Cohn and Abdo provide a unique contrast in how governments utilize or control the Internet and social media. Cohn notes the government’s shift away from America.gov to a “‘more proactive’ Web engagement strategy” (Cohn). They describe that their new strategy is based on the idea that “people don’t visit you, you have to go to them.” This more proactive web strategy involved using social networking sites such as Facebook and Twitter. Because the content is being put on these websites, the government is having their content made shorter to fit Facebook posts and over several Tweets. To go along with this effort, the government has also added increased emphasis on translation services. This is very important because other countries’ governments and, perhaps more notably, their citizens can find out about American foreign policy issues. These services allow for American policies to be spread, perhaps to countries with political strife and mistreated populations, like Iran.
Abdo’s piece outlines the lack of support that the Americans gave the Iranian protesters during the events of 2009. At the time, the protestors were demanding many different things, and were “far less unified in its goals” than Egypt in its rebellions. Abdo also notes how the U.S. was far more supportive of the Egyptian protestors than of the Iranians. She then explains that if the Iranians had similar American support, perhaps the 2009 Iranian rebellions would not have lost its legs. In much the same way, had the Iranian protesters utilized the American foreign policy sites, they could have been better suited in the protests. The protestors could have been more informed about the Americans’ stance on issues, and could align themselves thusly. With these translations of information on social networking sites, the world’s massive young population could be in a better place to communicate with their governments and get what they want. Perhaps with the State Department’s new social media strategy, the Iranians would not have needed similar support that the Egyptians got to go forth with their rebellion. They would have known to be more direct in their goals and would have not been stopped.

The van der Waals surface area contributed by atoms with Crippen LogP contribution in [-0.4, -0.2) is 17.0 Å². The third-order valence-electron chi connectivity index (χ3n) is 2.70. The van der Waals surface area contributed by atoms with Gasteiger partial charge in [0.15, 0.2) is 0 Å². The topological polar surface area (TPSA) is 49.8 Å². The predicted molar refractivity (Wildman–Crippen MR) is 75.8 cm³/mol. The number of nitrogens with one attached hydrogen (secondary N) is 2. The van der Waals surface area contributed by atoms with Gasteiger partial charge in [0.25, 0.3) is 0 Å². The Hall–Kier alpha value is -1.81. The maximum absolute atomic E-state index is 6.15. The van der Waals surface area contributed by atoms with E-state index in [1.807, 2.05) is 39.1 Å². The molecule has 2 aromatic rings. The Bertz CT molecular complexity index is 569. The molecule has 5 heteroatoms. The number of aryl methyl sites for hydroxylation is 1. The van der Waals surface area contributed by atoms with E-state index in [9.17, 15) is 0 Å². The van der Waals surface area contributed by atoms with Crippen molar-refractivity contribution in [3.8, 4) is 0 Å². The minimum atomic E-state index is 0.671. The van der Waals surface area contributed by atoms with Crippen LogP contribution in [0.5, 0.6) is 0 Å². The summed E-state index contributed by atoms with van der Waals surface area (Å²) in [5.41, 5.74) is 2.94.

What do you think? Do you think the 2009 Iranian protests would have been more successful with more American support? Or if they had more succinct goals?